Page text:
Rick Monture knows of fewer than 30 fluent Cayuga or Onondaga speakers still living. A new project led by the Woodland Cultural Centre and McMaster University intends to capture their voices and stories.
“It’s a race against time in terms of preserving as much knowledge as we can,” said Monture, an Indigenous studies professor who is Mohawk from Six Nations of the Grand River.
“We’ve lost some fluent Cayuga speakers to COVID, unfortunately,” he added. “The loss of language and cultural knowledge that our elders have can happen that quickly.”
With $25,000 in funding from the McMaster Indigenous Research Institute through the Indigenous Scholar-in-Community fellowship, Monture will work with Woodland’s language revitalization experts to record and document conversations with Cayuga and Onondaga speakers.
“Our intent is to interview speakers on a variety of topics and for them to give their best, most thoughtful answers in the language,” Monture said.
Those unscripted answers will reflect “the thinking, the philosophy, and how you would converse with a fluent speaker, as opposed to teaching at a rudimentary level,” he explained.
Monture says participants will be asked to share “their life story, their thoughts about residential schools — if they attended, and what their understanding was growing up — a real range of topics.”
The interviews, slated to start later this summer, will delve into Haudenosaunee ceremonies and cultural knowledge, including ancient stories that traditionalists look to when faced with modern calamities such as climate change and disease.
“I’ve heard them talk about it in English, telling us people who couldn’t speak the language, but I know they have those stories. That’s the kind of stuff we want to pick up on,” Monture said.
“But also to have them talk about the effects of a pandemic on our community and their own personal experiences.”
Monture hopes the speakers themselves will leave the study “with a sense of assurance that their knowledge will sustain our people for decades to come.”
He’s also hopeful the interviews will reveal their wit.
“Even more, we want their personalities to come through,” Monture said. “A lot of them are wickedly funny. We want them to express in their own words, with levity or whatever they want to introduce.”
The latest collaboration between McMaster and Woodland to preserve Indigenous languages corresponds with what Monture describes as revived interest among young people on the reserve in learning Cayuga, Mohawk and Onondaga.
Having recordings of native speakers will accompany language exercises focused on pronunciation and grammar that Monture said can be “stiff and sterile.”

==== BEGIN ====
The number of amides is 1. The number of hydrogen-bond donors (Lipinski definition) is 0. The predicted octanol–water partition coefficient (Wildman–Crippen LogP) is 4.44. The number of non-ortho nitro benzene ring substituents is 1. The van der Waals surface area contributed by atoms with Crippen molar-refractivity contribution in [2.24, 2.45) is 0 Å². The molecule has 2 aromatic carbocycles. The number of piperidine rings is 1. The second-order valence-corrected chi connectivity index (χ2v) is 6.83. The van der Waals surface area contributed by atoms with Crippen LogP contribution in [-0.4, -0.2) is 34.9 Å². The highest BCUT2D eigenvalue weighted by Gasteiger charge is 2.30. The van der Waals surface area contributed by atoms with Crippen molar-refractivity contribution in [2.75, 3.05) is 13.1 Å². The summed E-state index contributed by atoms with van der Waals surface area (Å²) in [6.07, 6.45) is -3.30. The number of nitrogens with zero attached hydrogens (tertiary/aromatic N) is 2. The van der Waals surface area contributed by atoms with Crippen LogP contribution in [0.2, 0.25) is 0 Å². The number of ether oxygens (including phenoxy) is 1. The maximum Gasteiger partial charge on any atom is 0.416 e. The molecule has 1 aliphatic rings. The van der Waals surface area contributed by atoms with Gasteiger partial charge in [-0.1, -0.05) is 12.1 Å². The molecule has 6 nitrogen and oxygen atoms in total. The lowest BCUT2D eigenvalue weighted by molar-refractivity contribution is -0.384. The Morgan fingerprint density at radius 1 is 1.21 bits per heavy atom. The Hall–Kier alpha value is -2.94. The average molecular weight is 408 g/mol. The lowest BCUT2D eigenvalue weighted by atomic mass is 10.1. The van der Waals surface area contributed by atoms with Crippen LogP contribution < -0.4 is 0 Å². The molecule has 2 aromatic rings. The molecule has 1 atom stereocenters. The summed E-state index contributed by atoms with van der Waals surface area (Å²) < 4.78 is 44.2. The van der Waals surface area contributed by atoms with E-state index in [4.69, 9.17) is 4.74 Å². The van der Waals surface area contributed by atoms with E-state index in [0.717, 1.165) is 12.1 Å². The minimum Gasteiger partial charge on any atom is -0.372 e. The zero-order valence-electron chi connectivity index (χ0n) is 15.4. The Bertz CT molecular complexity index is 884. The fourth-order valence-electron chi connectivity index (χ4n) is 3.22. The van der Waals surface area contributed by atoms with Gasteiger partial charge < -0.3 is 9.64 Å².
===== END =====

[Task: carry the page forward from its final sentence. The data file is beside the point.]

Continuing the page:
“To have a real, deep fluency, that takes a lifetime,” he said. “I’m no fluent speaker at all myself. I’ve been a student of languages since grade school and I’m still trying to learn.”
There is a dedicated language immersion school on the reserve, and Woodland’s language revitalization department — located inside the former Mohawk Institute residential school — has for decades worked to preserve traditional languages and their Grand River dialects.
But opportunities to hear from and converse with fluent speakers are dwindling.
“From a linguistic perspective, they’re complicated and difficult languages to learn,” Monture said, explaining that Cayuga is only spoken on the reserve.
“So there’s not a whole lot of places you can go to and other resources you can access. It’s all been concentrated here.”
Monture recently learned there are 20 to 25 fluent Cayuga speakers left on Six Nations, and just five band members fluent in Onondaga.
Letting their stories fade away, he said, would mean the loss of a distinct worldview.
“If we lose these things, we’ve lost thousands of years of human connection to our immediate environment,” he said. “It’s our languages that arise from this land and are deeply connected to this land.”
To Monture, the recordings will serve to honour the remaining Cayuga and Onondaga speakers who maintained their languages in spite of what he called “the residential school shame,” shrinking Haudenosaunee territory and linguistic pressure from non-Indigenous neighbours.
“When I was a kid, I heard our languages all around my neighbourhood. Over time, those languages and those people have gone silent,” he said.
“We shouldn’t be lamenting what we’ve lost, but celebrating what we’ve kept, despite everything.”
*Editor's note: This story was published July 6.
J.P. Antonacci, Local Journalism Initiative Reporter, The Hamilton Spectator